LAHORE: The Punjab government’s decision not to spare public schoolteachers from census duties has put the school administrations in a tricky situation.
While around 125,000 teachers will remain absent from schools over the next six months while performing examination and paper-checking duties, another 85,000 teachers will be deputed for the census scheduled next month.
Ultimately, these 200,000 schoolteachers will not be taking classes for 180 days out of the 215 academic days of the current academic year.
Clash of schedules: Punjab schoolteachers spared from census duty
There are 375,000 schoolteachers working at around 50,000 government schools in Punjab that is 80,000 less than the required number. If 200,000 teachers do not take classes, around 60% teachers will attend school for just 35 days.
Around 125,000 teachers are on duty for the ongoing examinations of Class-V till Class-VIII in Punjab.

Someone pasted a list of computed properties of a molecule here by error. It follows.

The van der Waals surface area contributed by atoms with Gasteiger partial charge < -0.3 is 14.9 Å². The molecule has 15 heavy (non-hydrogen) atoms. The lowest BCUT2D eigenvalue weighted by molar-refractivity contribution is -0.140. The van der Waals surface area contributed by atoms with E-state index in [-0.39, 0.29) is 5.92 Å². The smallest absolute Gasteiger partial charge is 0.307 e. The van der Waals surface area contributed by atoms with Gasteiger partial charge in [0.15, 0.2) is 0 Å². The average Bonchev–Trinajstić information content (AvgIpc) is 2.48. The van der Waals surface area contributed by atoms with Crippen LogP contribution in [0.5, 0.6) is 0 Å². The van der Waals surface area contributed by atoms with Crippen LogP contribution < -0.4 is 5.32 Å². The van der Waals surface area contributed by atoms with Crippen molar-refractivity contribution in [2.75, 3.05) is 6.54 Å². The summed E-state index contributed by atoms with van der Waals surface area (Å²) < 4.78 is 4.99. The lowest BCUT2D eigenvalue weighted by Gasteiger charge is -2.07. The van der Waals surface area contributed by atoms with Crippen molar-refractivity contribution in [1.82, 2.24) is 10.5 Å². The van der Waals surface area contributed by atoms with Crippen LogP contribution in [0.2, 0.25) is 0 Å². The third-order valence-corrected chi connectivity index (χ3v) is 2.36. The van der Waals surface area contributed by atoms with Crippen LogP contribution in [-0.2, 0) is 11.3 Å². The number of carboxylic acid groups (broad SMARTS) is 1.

When the exams end, these teachers will start checking papers. A similar number of teachers will be engaged in the upcoming Matriculation Part-I and Part-II exams scheduled for March and April.
As the process of teacher recruitment continues, government schools are facing serious issues, putting at risk the careers of millions of schoolchildren.
Punjab Teachers Union (PTU) Secretary General Rana Liaquat Ali says they have been struggling for many years to end the examination duties. “The future of thousands of students is at stake but what can we do when the government itself engages them in these duties,” he added.
Countdown: First phase of census begins March 14
According to sources, teachers put their names forward for such duties to avoid teaching at schools as they get additional allowances besides their salary.
A superintendent gets Rs700 per day while examiners receive Rs400 per day. They also get paid for checking papers.
But Lahore District Education Authority CEO Tariq Rafique believes everything is fine. “Schools have their own system and manage classes in the absence of these teachers,” he said.
Published in The Express Tribune, February 6th, 2017.